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Basquiat Paperback – Import, 2003
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Jean-Michel Basquiat (1960 – 1988) was an American artist. Born in Brooklyn to a Haitian father and Puerto Rican mother, Basquiat first achieved fame as part of SAMO©, an informal graffiti duo who wrote enigmatic epigrams in the cultural hotbed of the Lower East Side of Manhattan during the late 1970s where the hip hop, post-punk, and street art movements had coalesced. By the 1980s, he was exhibiting his neo-expressionist paintings in galleries and museums internationally. The Whitney Museum of American Art held a retrospective of his art in 1992. Basquiat's art focused on "suggestive dichotomies", such as wealth versus poverty, integration versus segregation, and inner versus outer experience. He appropriated poetry, drawing, and painting, and married text and image, abstraction, figuration, and historical information mixed with contemporary critique. Basquiat used social commentary in his paintings as a "springboard to deeper truths about the individual", as well as attacks on power structures and systems of racism, while his poetics were acutely political and direct in their criticism of colonialism and support for class struggle. He died of a heroin overdose at his art studio at age 27.
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Like Keith Haring, another graffiti artist, Basquiat had a canny sense of design, and a far better sense of color. His work is immediately recognizable; it sells for millions. By OD'ing on heroin, Basquiat immortalized himself Like Lautrec and Van Gogh, as a "bad boy" outsider whose too-short life took a tragic trajectory.
When his works become so expensive, his life so tabloid-worthy, very few critics dare suggest his output is like any other artist's--uneven! Not that Superman wears no clothes at all, but too often he throws on a familiar flashy cape he's worn before and expects his viewers to imagine the rest of his outfit. Robert Hughes made the memorable observation that Milton Avery's slapdash anatomy "punched holes" in his compositions. With such "critical" criticism all too rare, this book might have made a truly useful contribution by daring to explain where, how, and why Basquiat's work fails.
Like Picasso, Basquiat fell victim to media hype. Knowing that trendy collectors would pay for anything he dashed off, he became a sorry example of Gresham's law, with his mediocre works elbowing aside his better ones. (His VERY early drawings, not illustrated here, are breathtakingly deft and finished.) Like Picasso, he left much to dislike: hermetic scrawlings and thumb-your-nose messiness that this book would have us applaud as uniformly brilliant. How did heroin alter or impair his work? Which are his best paintings, and which are too off-hand to bother with? The book ignores such questions. One of the book's final illustrations--a sketchy 3-minute knock-off of a Renaissance image---is hyped in terms that would make Raphael blush.
Until collectors quit buying art as they do designer clothes, for the label/signature alone (Gucci/Dali, Picasso) or the store/gallery where they was bought it (A&F/Gagosian, Pace), why should art books bother to instruct readers in discrimination, as the "Good, Better, Best" volumes do for American furniture?
I bought this book after attending the fantastic Basquiat retrospective exhibit at the Brooklyn Museum. I had not been a fan of the artist before seeing this show. Somehow, wandering through the almost 200 pieces brought a cumulative power to the work that I had never noticed when viewed singly. Basquiat's arcane use of phrases, text and esoteric symbols fascinated me and I wanted to know more. This book was just the ticket.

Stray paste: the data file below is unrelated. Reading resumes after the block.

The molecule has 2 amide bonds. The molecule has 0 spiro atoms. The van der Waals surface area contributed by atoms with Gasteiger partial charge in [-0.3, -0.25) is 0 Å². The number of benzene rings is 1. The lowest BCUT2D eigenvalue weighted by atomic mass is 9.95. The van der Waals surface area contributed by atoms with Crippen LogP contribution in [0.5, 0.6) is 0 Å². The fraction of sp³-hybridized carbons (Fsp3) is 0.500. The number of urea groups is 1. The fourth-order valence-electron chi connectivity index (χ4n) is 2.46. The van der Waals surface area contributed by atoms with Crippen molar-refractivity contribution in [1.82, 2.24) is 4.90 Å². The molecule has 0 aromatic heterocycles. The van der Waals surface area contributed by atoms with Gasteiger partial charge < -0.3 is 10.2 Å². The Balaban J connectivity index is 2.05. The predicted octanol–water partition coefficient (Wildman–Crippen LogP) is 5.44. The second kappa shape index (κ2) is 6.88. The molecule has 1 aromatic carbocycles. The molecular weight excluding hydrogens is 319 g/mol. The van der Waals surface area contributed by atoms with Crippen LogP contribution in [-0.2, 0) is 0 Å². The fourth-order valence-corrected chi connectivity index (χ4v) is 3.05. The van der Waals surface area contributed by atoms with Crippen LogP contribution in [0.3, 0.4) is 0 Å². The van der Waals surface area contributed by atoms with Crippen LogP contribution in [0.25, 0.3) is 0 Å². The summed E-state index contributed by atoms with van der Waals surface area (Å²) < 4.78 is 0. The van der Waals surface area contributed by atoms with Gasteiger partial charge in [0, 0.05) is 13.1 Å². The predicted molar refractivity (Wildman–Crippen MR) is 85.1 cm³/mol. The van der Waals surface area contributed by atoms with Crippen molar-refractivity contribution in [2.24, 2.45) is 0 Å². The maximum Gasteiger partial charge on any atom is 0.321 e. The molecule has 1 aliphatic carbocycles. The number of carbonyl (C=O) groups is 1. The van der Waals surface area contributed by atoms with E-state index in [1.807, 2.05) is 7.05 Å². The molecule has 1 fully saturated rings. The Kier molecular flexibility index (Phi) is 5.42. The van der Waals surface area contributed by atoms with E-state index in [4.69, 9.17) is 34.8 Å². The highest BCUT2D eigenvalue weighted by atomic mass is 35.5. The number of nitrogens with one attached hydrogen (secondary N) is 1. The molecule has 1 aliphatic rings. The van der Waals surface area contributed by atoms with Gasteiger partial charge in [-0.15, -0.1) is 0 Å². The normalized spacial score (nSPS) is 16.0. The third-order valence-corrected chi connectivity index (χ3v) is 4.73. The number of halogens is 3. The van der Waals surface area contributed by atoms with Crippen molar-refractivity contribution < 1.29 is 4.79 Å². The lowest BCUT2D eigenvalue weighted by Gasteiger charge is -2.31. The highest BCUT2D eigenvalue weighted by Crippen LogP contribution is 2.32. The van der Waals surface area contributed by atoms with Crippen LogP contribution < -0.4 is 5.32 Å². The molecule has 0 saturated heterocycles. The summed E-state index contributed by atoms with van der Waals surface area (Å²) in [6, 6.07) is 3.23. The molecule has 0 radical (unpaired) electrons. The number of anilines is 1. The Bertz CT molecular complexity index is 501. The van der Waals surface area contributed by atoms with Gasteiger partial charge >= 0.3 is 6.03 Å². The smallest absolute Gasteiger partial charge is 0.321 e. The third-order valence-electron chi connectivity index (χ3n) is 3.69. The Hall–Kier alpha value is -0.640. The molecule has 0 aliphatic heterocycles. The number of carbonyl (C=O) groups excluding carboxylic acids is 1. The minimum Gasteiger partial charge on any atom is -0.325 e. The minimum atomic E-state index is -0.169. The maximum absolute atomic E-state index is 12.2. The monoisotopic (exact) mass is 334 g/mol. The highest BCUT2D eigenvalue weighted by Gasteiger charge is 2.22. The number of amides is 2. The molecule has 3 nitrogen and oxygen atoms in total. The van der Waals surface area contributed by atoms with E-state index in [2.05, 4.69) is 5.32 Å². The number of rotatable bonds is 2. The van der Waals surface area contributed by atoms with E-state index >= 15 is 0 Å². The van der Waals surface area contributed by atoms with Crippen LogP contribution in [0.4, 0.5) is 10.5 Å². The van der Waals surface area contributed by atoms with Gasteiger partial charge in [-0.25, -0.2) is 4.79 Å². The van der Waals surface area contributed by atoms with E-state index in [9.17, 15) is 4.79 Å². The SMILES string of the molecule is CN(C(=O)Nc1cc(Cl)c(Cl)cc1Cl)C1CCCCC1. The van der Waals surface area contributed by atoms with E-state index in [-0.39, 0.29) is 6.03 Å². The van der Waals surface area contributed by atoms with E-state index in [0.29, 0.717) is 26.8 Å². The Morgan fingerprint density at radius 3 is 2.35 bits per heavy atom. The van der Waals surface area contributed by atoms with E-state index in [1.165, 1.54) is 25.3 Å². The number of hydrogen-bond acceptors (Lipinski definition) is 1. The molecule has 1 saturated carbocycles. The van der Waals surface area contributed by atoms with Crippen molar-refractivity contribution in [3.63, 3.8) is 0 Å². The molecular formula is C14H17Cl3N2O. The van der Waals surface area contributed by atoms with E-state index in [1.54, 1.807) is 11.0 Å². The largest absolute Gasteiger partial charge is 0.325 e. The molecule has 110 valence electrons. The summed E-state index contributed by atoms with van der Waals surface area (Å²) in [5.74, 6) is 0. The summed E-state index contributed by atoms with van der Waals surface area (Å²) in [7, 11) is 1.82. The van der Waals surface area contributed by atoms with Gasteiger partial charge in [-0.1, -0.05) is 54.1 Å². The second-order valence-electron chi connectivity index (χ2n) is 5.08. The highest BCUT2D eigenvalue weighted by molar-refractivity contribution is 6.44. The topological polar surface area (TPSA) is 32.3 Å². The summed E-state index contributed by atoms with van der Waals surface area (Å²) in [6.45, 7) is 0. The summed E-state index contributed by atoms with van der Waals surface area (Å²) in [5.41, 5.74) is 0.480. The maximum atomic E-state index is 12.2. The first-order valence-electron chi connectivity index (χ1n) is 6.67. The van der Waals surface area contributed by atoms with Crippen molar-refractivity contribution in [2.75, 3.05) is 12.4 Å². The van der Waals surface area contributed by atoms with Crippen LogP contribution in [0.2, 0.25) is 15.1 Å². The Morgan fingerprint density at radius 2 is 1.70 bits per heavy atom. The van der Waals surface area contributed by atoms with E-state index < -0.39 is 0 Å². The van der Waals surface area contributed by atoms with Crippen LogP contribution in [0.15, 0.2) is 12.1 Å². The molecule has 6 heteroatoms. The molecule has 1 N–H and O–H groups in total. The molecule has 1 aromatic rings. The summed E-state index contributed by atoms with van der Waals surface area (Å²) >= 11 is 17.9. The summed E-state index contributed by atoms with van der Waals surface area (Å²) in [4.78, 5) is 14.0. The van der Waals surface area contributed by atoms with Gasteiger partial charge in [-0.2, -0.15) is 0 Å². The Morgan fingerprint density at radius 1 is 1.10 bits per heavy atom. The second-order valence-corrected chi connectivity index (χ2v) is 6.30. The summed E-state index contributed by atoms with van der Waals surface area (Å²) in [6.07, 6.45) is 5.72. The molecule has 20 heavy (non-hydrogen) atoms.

The book is a fast read. The highlights of Basquiat's career are present; his time on the streets, his early struggles as an artist, his lionization by Rene Ricard and Diego Cortez, his contentious relationships with his agents and promoters, the strange relationship with Warhol, and his final dissolution. But what comes through is the seriousness in Basquiat. Rather than just a drug-addled idiot savant, a characterization that is immortalized in Julian Schabel's deeply flawed bio-pic, we get the impression of Basquiat as a deeply intellectual painter who hides profound social insights under an almost child-like surface.
Emmerling takes Basquiat very seriously. He traces the main themes of the painter's work; heroism, death, and racial injustice; and decodes the hidden meanings in many of the paintings. His draws attention to Basquiat's excellence as a draughtsman, something that was often ignored during his lifetime, and to his debt to older painters. He demonstrates the influence of Cy Twombley on Basquiat but also draws deeper connections between the painter and older abstract expressionists like Clyfford Still. The artist who emerges from this book is something much more comlex and interesting than the Basquiat the myth. He is rather an accomplished painter with something profound to say about life and society who died, not in decline, but at the height of his powers.
The book is lavishly illustrated with many of Basquiat's most important paintings. All are in color and most are big enough to help one appreciate the details in the work. The only paintings that don't come across well in this book are the massive text paintings such as the late Pegasus, which is dominated by a plethora of tiny, precisely laid out text items. In the gallery this work is one of the most hermetic and paradoxically profound pieces, but much of the power is lost on the small page.
Still, with this small caveat, which could be raised against any artist catalogue, this book is highly recommended for anyone who wants to gain a greater appreciation for this important and yet much misunderstood painter.
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